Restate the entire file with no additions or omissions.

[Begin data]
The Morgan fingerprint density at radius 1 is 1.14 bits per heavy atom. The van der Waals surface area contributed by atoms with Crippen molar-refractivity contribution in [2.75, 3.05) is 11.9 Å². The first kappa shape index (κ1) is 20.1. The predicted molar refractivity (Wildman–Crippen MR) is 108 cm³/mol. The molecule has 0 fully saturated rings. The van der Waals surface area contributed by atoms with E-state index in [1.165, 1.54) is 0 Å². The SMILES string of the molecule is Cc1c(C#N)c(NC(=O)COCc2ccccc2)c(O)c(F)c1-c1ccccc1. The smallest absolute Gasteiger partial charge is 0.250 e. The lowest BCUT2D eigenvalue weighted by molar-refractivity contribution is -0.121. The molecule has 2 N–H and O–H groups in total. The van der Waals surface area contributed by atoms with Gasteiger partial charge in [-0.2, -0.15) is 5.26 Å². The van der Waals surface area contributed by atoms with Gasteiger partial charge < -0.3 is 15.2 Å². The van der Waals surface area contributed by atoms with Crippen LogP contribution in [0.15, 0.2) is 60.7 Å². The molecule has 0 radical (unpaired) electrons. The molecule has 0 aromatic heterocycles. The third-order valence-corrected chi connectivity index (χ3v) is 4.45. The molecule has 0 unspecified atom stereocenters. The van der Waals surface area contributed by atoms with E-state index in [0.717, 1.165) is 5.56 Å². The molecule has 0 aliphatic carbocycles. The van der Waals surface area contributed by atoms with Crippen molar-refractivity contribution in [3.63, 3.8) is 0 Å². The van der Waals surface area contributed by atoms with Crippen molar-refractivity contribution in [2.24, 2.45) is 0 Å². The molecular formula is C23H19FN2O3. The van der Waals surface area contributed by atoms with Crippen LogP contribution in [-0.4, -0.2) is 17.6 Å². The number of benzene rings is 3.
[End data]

The Morgan fingerprint density at radius 1 is 1.14 bits per heavy atom. The van der Waals surface area contributed by atoms with Crippen molar-refractivity contribution in [2.75, 3.05) is 11.9 Å². The first kappa shape index (κ1) is 20.1. The predicted molar refractivity (Wildman–Crippen MR) is 108 cm³/mol. The molecule has 0 fully saturated rings. The van der Waals surface area contributed by atoms with E-state index in [1.165, 1.54) is 0 Å². The SMILES string of the molecule is Cc1c(C#N)c(NC(=O)COCc2ccccc2)c(O)c(F)c1-c1ccccc1. The smallest absolute Gasteiger partial charge is 0.250 e. The lowest BCUT2D eigenvalue weighted by molar-refractivity contribution is -0.121. The molecule has 2 N–H and O–H groups in total. The van der Waals surface area contributed by atoms with Gasteiger partial charge in [-0.2, -0.15) is 5.26 Å². The van der Waals surface area contributed by atoms with Gasteiger partial charge < -0.3 is 15.2 Å². The van der Waals surface area contributed by atoms with Crippen LogP contribution in [0.15, 0.2) is 60.7 Å². The molecule has 0 radical (unpaired) electrons. The molecule has 0 aromatic heterocycles. The third-order valence-corrected chi connectivity index (χ3v) is 4.45. The molecule has 0 unspecified atom stereocenters. The van der Waals surface area contributed by atoms with E-state index in [0.717, 1.165) is 5.56 Å². The molecule has 0 aliphatic carbocycles. The van der Waals surface area contributed by atoms with Crippen molar-refractivity contribution in [3.63, 3.8) is 0 Å². The van der Waals surface area contributed by atoms with Crippen molar-refractivity contribution in [2.24, 2.45) is 0 Å². The molecular formula is C23H19FN2O3. The van der Waals surface area contributed by atoms with Crippen LogP contribution in [-0.4, -0.2) is 17.6 Å². The number of benzene rings is 3.